Peace and Environment News — Insider, April–June 2012
by Mike Buckthought
On June 3–9, thousands of people across Canada will join the 2012 Commuter Challenge. The annual event encourages people to get to work using sustainable modes of transportation such as walking, cycling, public transit, car pooling and telecommuting.
To participate in the Challenge, commuters register online at www.commuterchallenge.ca and keep track of the distance they travel using environment-friendly modes of transportation. The website uses the distances you record to calculate your reductions in emissions of greenhouse gases, carbon monoxide and nitrogen oxides.
If your workplace is not mentioned on the website, you can add it to the list. You don’t have to be working to join the Challenge — individuals may also register.
In 2011, over 29,000 Canadians joined the Commuter Challenge during Environment Week.
The program includes an environment-friendly competition between communities across the country, to see which towns and cities have the highest participation rates during the week.
Last year, the winning cities included Calgary (cities with a population over 1,000,000), Winnipeg (population greater than 500,000), Halifax (population over 250,000), and Guelph (population over 100,000).
Ottawa’s motor vehicles produce 1.6 million tonnes of greenhouse gases a year. Emissions from the transportation sector have increased, thanks to the presence of large numbers of SUVs. Exposure to traffic-related air pollution increases rates of asthma and other respiratory diseases.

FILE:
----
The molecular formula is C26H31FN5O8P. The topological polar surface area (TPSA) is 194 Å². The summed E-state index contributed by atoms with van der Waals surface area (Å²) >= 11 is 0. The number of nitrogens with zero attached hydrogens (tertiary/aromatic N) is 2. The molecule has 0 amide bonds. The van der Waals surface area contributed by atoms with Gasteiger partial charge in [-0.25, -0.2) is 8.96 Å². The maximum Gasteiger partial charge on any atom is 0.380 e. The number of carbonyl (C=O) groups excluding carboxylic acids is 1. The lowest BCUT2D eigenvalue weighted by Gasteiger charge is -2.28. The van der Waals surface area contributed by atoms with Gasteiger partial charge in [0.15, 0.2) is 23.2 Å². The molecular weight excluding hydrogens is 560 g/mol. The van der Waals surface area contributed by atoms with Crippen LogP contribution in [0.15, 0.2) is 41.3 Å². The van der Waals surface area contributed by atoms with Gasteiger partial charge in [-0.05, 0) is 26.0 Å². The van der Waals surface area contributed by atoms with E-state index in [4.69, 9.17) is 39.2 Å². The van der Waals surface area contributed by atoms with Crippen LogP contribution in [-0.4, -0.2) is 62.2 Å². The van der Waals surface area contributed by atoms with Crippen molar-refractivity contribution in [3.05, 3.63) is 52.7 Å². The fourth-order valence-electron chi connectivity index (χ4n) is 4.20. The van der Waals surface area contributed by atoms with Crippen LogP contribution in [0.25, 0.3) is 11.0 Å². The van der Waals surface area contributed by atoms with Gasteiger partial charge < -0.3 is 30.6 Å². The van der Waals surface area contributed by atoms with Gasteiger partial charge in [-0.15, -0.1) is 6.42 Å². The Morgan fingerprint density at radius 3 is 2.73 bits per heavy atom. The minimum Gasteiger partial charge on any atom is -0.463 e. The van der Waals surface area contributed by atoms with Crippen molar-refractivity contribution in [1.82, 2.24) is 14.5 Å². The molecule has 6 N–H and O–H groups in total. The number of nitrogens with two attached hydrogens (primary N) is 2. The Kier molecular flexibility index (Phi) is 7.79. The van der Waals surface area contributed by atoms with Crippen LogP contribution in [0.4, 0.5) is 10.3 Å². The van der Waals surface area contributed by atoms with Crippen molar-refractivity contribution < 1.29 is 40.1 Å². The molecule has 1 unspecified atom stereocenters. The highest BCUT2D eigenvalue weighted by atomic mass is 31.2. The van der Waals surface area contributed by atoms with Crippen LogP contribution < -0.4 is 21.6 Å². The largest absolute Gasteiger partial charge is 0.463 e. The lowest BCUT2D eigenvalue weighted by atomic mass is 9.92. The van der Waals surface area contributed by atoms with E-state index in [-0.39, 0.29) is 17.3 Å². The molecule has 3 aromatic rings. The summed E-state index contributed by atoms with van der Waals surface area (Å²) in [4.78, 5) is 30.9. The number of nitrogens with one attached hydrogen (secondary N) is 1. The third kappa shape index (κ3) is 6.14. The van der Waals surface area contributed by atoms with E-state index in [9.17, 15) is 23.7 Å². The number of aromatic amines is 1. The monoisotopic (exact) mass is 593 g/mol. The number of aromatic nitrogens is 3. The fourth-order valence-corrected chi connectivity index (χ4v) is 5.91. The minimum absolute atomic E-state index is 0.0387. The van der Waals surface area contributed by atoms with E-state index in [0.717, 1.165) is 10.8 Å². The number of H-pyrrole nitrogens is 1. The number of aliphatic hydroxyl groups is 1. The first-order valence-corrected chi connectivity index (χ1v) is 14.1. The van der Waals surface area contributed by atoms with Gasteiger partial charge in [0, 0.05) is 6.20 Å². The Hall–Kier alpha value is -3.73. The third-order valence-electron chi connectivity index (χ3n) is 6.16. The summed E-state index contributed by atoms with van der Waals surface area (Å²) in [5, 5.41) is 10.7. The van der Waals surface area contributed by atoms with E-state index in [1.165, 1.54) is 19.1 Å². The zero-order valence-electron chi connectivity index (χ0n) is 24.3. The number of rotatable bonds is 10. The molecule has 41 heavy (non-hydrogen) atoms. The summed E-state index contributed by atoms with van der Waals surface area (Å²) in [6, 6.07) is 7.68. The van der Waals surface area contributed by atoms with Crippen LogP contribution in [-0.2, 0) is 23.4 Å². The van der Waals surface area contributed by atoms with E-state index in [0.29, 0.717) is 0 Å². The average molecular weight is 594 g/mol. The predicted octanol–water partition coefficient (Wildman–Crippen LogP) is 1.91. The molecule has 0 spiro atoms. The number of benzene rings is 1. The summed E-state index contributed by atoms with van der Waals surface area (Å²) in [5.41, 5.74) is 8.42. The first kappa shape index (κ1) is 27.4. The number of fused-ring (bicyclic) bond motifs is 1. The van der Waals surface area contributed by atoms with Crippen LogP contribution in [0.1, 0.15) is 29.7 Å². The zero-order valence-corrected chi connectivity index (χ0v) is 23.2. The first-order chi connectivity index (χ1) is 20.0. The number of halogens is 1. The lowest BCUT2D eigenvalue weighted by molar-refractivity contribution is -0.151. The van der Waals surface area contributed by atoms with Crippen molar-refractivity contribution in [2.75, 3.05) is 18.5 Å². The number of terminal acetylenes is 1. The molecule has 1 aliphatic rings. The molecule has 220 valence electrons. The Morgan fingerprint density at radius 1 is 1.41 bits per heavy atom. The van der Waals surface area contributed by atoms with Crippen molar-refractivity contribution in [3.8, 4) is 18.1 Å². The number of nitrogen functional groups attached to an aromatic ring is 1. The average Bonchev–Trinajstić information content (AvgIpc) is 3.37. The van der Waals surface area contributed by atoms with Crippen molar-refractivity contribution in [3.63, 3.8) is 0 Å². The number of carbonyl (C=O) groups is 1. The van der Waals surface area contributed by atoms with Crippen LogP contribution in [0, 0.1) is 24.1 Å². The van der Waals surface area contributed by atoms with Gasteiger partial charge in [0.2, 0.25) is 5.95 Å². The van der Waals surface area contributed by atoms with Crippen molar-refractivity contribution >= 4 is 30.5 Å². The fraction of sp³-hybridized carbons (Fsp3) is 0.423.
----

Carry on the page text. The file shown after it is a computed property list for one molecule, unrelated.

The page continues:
When we walk or cycle to work instead of using a car, we can help reduce levels of toxic air pollutants and get some exercise along the way. During Environment Week, don’t pollute when you commute — join the Commuter Challenge.
For more information about participating in the Commuter Challenge, visit www.commuterchallenge.ca. Help spread the word in your community. Posters and flyers may be downloaded from the website.
Mike Buckthought is a car-free commuter, and he is the founder of the Commuter Challenge.
Published in the Peace and Environment News — Insider, Volume 27, Number 2, April–June 2012, page 4.